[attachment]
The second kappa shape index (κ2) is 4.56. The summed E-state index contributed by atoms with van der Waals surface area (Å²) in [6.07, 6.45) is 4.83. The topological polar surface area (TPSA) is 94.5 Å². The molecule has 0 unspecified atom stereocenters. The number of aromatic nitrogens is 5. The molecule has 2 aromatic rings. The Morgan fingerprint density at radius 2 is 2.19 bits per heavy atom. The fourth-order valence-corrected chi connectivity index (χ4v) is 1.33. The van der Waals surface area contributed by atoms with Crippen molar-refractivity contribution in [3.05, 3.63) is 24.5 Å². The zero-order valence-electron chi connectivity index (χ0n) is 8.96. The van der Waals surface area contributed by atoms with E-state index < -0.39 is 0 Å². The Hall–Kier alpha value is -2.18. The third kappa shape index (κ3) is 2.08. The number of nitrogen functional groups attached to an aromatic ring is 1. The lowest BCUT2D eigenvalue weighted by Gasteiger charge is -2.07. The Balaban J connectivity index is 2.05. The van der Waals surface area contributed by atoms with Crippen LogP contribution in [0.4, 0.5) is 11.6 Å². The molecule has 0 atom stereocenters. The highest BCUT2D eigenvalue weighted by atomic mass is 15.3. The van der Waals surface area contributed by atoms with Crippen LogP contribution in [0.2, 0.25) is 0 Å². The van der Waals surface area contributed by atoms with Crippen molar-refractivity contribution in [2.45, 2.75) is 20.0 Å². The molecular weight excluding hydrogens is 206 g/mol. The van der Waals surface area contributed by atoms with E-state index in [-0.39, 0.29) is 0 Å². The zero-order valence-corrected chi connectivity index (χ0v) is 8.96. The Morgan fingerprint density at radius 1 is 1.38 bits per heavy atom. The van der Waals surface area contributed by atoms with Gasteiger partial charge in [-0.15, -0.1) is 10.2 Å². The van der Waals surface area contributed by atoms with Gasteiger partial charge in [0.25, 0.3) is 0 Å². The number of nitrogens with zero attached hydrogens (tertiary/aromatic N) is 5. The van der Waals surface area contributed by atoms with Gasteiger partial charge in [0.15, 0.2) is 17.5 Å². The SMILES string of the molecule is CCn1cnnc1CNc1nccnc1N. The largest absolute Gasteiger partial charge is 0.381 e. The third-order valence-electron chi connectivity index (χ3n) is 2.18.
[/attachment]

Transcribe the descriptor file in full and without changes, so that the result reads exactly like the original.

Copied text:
The second kappa shape index (κ2) is 4.56. The summed E-state index contributed by atoms with van der Waals surface area (Å²) in [6.07, 6.45) is 4.83. The topological polar surface area (TPSA) is 94.5 Å². The molecule has 0 unspecified atom stereocenters. The number of aromatic nitrogens is 5. The molecule has 2 aromatic rings. The Morgan fingerprint density at radius 2 is 2.19 bits per heavy atom. The fourth-order valence-corrected chi connectivity index (χ4v) is 1.33. The van der Waals surface area contributed by atoms with Crippen molar-refractivity contribution in [3.05, 3.63) is 24.5 Å². The zero-order valence-electron chi connectivity index (χ0n) is 8.96. The van der Waals surface area contributed by atoms with E-state index < -0.39 is 0 Å². The Hall–Kier alpha value is -2.18. The third kappa shape index (κ3) is 2.08. The number of nitrogen functional groups attached to an aromatic ring is 1. The lowest BCUT2D eigenvalue weighted by Gasteiger charge is -2.07. The Balaban J connectivity index is 2.05. The van der Waals surface area contributed by atoms with Crippen LogP contribution in [0.4, 0.5) is 11.6 Å². The molecule has 0 atom stereocenters. The highest BCUT2D eigenvalue weighted by atomic mass is 15.3. The van der Waals surface area contributed by atoms with Crippen LogP contribution in [0.2, 0.25) is 0 Å². The van der Waals surface area contributed by atoms with Crippen molar-refractivity contribution in [2.45, 2.75) is 20.0 Å². The molecular weight excluding hydrogens is 206 g/mol. The van der Waals surface area contributed by atoms with E-state index in [-0.39, 0.29) is 0 Å². The zero-order valence-corrected chi connectivity index (χ0v) is 8.96. The Morgan fingerprint density at radius 1 is 1.38 bits per heavy atom. The van der Waals surface area contributed by atoms with Gasteiger partial charge in [-0.15, -0.1) is 10.2 Å². The van der Waals surface area contributed by atoms with Gasteiger partial charge in [0.25, 0.3) is 0 Å². The number of nitrogens with zero attached hydrogens (tertiary/aromatic N) is 5. The van der Waals surface area contributed by atoms with Gasteiger partial charge in [0.15, 0.2) is 17.5 Å². The SMILES string of the molecule is CCn1cnnc1CNc1nccnc1N. The largest absolute Gasteiger partial charge is 0.381 e. The third-order valence-electron chi connectivity index (χ3n) is 2.18.